Note an extended version of this article was originally published on the Huffington Post here. Also read about the study here on Futurity and here on the BBC.
Betting on biodiversity loss is a pretty sure thing. The earth’s plant and animal species are disappearing at a sobering rate due to pressures including habitat loss, climate change, pollution and over-harvesting. Despite a few success stories and steps in the right direction, we are falling far short of stemming these losses.
Biodiversity is the entire range of biological variety in the world, including the diversity of genotypes, species and ecosystems. It can be measured on levels from DNA molecules all the way up to broad taxonomic categories such as families and phyla. Monitoring the fate of any of these aspects of biodiversity at a global scale is a daunting task. Thus, we know little about the rates and patterns of biodiversity loss or the effectiveness of global mitigation plans such as the 2002 Convention on Biological Diversity.
Dr. Stuart Butchart of the UNEP World Conservation Monitoring Centre and BirdLife International tackled the problem by assembling an international team of conservation scientists (that I was part of) to calculate trends in global biodiversity. The idea was to assemble several dozen indices that we had sound, long term data for including population trends for birds and other vertebrates and the loss of habitats such as forests, seagrass beds and coral reefs.
As we recently reported in Science magazine (Butchart et al 2010), our analysis indicates that biodiversity has continued to decline over the past four decades with no detectable abatement for most indices. This is largely due to increased pressures resulting from human population growth, economic development and globalization but it also seems clear that our international response to the biodiversity crisis has been inadequate.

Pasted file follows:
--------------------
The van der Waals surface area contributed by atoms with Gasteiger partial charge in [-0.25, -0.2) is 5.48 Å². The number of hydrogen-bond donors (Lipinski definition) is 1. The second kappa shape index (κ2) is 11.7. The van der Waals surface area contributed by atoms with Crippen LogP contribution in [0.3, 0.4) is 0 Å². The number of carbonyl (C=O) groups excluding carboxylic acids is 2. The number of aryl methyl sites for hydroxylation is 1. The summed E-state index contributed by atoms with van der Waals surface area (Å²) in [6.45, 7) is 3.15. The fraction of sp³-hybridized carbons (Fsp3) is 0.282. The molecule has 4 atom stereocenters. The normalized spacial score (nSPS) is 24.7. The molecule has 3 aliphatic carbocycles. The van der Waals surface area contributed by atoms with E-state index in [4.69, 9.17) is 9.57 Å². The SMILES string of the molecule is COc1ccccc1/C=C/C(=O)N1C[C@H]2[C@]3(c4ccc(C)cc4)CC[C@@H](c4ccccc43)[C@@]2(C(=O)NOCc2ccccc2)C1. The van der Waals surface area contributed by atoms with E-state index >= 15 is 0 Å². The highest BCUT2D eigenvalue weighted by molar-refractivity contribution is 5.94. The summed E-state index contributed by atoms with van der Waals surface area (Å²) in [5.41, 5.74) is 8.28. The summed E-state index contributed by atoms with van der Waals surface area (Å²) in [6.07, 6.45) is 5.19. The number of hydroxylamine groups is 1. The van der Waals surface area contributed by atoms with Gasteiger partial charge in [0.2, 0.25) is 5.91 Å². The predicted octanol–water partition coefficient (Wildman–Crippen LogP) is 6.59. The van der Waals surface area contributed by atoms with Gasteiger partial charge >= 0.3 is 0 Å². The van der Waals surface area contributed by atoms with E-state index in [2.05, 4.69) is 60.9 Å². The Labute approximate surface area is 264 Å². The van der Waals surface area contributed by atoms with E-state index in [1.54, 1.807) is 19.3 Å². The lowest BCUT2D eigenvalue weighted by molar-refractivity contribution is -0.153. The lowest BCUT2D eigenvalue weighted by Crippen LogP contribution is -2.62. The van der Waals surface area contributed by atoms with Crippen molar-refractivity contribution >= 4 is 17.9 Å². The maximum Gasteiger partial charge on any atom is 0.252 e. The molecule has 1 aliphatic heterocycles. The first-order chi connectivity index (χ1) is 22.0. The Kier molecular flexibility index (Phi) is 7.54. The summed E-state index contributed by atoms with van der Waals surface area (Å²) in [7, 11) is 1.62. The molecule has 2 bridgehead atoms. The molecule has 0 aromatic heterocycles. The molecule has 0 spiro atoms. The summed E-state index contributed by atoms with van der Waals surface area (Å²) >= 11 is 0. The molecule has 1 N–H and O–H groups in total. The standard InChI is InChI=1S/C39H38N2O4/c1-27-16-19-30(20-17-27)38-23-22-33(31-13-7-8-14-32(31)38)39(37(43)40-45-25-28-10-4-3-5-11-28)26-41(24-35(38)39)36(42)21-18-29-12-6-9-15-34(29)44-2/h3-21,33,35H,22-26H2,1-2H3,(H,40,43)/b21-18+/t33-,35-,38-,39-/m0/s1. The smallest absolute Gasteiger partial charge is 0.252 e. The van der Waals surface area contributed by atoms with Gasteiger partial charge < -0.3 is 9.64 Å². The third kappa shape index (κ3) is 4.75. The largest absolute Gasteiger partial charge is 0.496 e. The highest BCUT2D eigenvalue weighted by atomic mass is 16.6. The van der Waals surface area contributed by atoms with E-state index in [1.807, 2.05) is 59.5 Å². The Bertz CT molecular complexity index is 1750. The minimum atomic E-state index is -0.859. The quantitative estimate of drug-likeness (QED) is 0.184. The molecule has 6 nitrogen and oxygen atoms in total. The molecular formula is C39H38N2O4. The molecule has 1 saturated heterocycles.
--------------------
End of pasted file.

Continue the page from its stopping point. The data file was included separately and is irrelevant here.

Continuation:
“Although nations have put in place some significant policies to slow biodiversity declines, these have been woefully inadequate, and the gap between the pressures on biodiversity and the responses is getting ever wider” – lead author Dr Stuart Butchart.
“Since 1970, we have reduced animal populations by 30%, the area of mangroves and sea grasses by 20% and the coverage of living corals by 40%”, said the United Nations Environment Programme’s Chief Scientist Prof Joseph Alcamo. “These losses are clearly unsustainable”
“While many responses have been in the right direction, the relevant policies have been inadequately targeted, implemented and funded. Above all, biodiversity concerns must be integrated across all parts of government and business, and the economic value of biodiversity needs to be accounted for adequately in decision making. Only then will we be able to address the problem,” says Ahmed Djoghlaf, Executive Secretary to the Convention on Biological Diversity.
Reference: Butchart, S. H. M., M. Walpole, B. Collen, A. van Strien, J. P. W. Scharlemann, R. E. A. Almond, J. E. M. Baillie, B. Bomhard, C. Brown, J. Bruno, K. E. Carpenter, G. M. Carr, J. Chanson, A. M. Chenery, J. Csirke, N. C. Davidson, F. Dentener, M. Foster, A. Galli, J. N. Galloway, P. Genovesi, R. D. Gregory, M. Hockings, V. Kapos, J.-F. Lamarque, F. Leverington, J. Loh, M. A. McGeoch, L. McRae, A. Minasyan, M. H. Morcillo, T. E. E. Oldfield, D. Pauly, S. Quader, C. Revenga, J. R. Sauer, B. Skolnik, D. Spear, D. Stanwell-Smith, S. N. Stuart, A. Symes, M. Tierney, T. D. Tyrrell, J.-C. Vie, and R. Watson. 2010. Global Biodiversity: Indicators of Recent Declines. Science: 1187512